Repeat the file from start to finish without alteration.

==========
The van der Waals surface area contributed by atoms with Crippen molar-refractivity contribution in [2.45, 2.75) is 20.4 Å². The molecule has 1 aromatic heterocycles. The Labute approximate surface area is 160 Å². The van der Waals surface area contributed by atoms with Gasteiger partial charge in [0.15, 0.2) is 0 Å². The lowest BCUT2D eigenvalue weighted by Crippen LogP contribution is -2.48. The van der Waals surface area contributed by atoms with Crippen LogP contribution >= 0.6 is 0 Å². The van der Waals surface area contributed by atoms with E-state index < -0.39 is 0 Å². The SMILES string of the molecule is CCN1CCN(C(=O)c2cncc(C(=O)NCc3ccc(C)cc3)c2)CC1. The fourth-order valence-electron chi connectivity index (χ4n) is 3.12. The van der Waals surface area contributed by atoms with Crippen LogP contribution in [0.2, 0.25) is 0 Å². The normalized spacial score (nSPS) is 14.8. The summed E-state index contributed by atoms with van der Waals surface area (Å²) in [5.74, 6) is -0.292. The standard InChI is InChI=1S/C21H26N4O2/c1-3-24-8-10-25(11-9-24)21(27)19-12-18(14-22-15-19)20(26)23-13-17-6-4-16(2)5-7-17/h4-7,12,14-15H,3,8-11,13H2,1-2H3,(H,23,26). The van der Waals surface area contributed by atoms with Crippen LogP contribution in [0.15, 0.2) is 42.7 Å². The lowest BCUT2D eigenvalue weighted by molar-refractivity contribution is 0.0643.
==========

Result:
The van der Waals surface area contributed by atoms with Crippen molar-refractivity contribution in [2.45, 2.75) is 20.4 Å². The molecule has 1 aromatic heterocycles. The Labute approximate surface area is 160 Å². The van der Waals surface area contributed by atoms with Gasteiger partial charge in [0.15, 0.2) is 0 Å². The lowest BCUT2D eigenvalue weighted by Crippen LogP contribution is -2.48. The van der Waals surface area contributed by atoms with Crippen LogP contribution >= 0.6 is 0 Å². The van der Waals surface area contributed by atoms with E-state index < -0.39 is 0 Å². The SMILES string of the molecule is CCN1CCN(C(=O)c2cncc(C(=O)NCc3ccc(C)cc3)c2)CC1. The fourth-order valence-electron chi connectivity index (χ4n) is 3.12. The van der Waals surface area contributed by atoms with Crippen LogP contribution in [0.2, 0.25) is 0 Å². The normalized spacial score (nSPS) is 14.8. The summed E-state index contributed by atoms with van der Waals surface area (Å²) in [5.74, 6) is -0.292. The standard InChI is InChI=1S/C21H26N4O2/c1-3-24-8-10-25(11-9-24)21(27)19-12-18(14-22-15-19)20(26)23-13-17-6-4-16(2)5-7-17/h4-7,12,14-15H,3,8-11,13H2,1-2H3,(H,23,26). The van der Waals surface area contributed by atoms with Crippen LogP contribution in [0.15, 0.2) is 42.7 Å². The lowest BCUT2D eigenvalue weighted by molar-refractivity contribution is 0.0643.